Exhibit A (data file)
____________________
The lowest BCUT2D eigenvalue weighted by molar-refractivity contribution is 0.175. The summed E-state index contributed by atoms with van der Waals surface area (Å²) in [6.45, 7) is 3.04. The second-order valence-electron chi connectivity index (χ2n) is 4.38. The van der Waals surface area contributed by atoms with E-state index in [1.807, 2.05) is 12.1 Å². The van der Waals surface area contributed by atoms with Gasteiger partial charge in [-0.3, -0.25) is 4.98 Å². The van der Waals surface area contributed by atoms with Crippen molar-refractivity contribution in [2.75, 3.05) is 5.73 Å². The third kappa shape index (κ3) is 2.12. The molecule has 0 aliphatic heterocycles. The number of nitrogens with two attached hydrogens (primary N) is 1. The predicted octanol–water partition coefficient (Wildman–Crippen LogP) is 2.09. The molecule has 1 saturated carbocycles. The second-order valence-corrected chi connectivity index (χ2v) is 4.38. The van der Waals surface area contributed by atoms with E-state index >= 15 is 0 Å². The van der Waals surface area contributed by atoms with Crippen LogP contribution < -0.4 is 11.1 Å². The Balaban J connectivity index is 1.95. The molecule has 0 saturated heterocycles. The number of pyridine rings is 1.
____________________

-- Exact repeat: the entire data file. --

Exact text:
The lowest BCUT2D eigenvalue weighted by molar-refractivity contribution is 0.175. The summed E-state index contributed by atoms with van der Waals surface area (Å²) in [6.45, 7) is 3.04. The second-order valence-electron chi connectivity index (χ2n) is 4.38. The van der Waals surface area contributed by atoms with E-state index in [1.807, 2.05) is 12.1 Å². The van der Waals surface area contributed by atoms with Gasteiger partial charge in [-0.3, -0.25) is 4.98 Å². The van der Waals surface area contributed by atoms with Crippen molar-refractivity contribution in [2.75, 3.05) is 5.73 Å². The third kappa shape index (κ3) is 2.12. The molecule has 0 aliphatic heterocycles. The number of nitrogens with two attached hydrogens (primary N) is 1. The predicted octanol–water partition coefficient (Wildman–Crippen LogP) is 2.09. The molecule has 1 saturated carbocycles. The second-order valence-corrected chi connectivity index (χ2v) is 4.38. The van der Waals surface area contributed by atoms with E-state index >= 15 is 0 Å². The van der Waals surface area contributed by atoms with Crippen LogP contribution < -0.4 is 11.1 Å². The Balaban J connectivity index is 1.95. The molecule has 0 saturated heterocycles. The number of pyridine rings is 1.